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    Making Our Democracy Work

    10.3 hrs • 12/12/12 • Unabridged
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  11. 0 reviews 0 5 3 3 out of 5 stars 3/5
    12.2 hrs • 9/18/2012 • Unabridged

    From the moment John Roberts, the chief justice of the United States, blundered through the Oath of Office at Barack Obama’s inauguration, the relationship between the Supreme Court and the White House has been confrontational. Both men are young, brilliant, charismatic, charming, determined to change the course of the nation—and completely at odds on almost every major constitutional issue. One is radical; one essentially conservative. The surprise is that Obama is the conservative—a believer in incremental change, compromise, and pragmatism over ideology. Roberts—and his allies on the Supreme Court—seek to overturn decades of precedent: in short, to undo the ultimate victory FDR achieved in the New Deal. This ideological war will crescendo during the 2011–2012 term, in which several landmark cases are on the Supreme Court’s docket—most crucially, a challenge to Obama’s controversial health-care legislation. With four new justices joining the Supreme Court in just five years, including Obama’s appointees Sonia Sotomayor and Elena Kagan, this is a dramatically—and historically—different Supreme Court, playing for the highest of stakes. No one is better positioned to chronicle this dramatic tale than Jeffrey Toobin, whose prize-winning bestseller The Nine laid bare the inner workings and conflicts of the Supreme Court in meticulous and entertaining detail. As the nation prepares to vote for president in 2012, the future of the Supreme Court will also be on the ballot.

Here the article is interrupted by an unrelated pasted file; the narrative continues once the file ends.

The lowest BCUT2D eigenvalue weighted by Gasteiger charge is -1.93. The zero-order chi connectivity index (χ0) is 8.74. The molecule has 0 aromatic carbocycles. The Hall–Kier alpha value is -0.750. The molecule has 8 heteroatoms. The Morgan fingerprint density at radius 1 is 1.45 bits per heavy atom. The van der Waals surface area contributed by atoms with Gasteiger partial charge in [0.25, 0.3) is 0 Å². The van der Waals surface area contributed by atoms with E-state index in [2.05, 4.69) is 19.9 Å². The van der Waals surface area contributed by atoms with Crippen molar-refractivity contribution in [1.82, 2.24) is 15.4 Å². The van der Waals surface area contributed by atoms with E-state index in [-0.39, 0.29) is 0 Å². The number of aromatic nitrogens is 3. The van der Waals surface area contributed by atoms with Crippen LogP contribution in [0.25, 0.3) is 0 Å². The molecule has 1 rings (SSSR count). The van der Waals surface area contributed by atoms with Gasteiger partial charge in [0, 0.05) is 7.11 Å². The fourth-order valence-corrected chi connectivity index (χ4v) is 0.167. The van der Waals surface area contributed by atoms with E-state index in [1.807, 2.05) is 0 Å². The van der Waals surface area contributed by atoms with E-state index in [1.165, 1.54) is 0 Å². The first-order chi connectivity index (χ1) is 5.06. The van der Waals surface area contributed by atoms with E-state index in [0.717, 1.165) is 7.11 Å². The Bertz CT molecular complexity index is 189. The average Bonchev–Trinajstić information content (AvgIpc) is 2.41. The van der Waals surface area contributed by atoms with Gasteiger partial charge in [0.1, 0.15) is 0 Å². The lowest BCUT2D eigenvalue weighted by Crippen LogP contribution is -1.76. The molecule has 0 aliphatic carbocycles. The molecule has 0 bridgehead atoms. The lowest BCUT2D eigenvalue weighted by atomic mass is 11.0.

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    The Oath

    12.2 hrs • 9/18/12 • Unabridged
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  12. 14.0 hrs • 7/15/2012 • Unabridged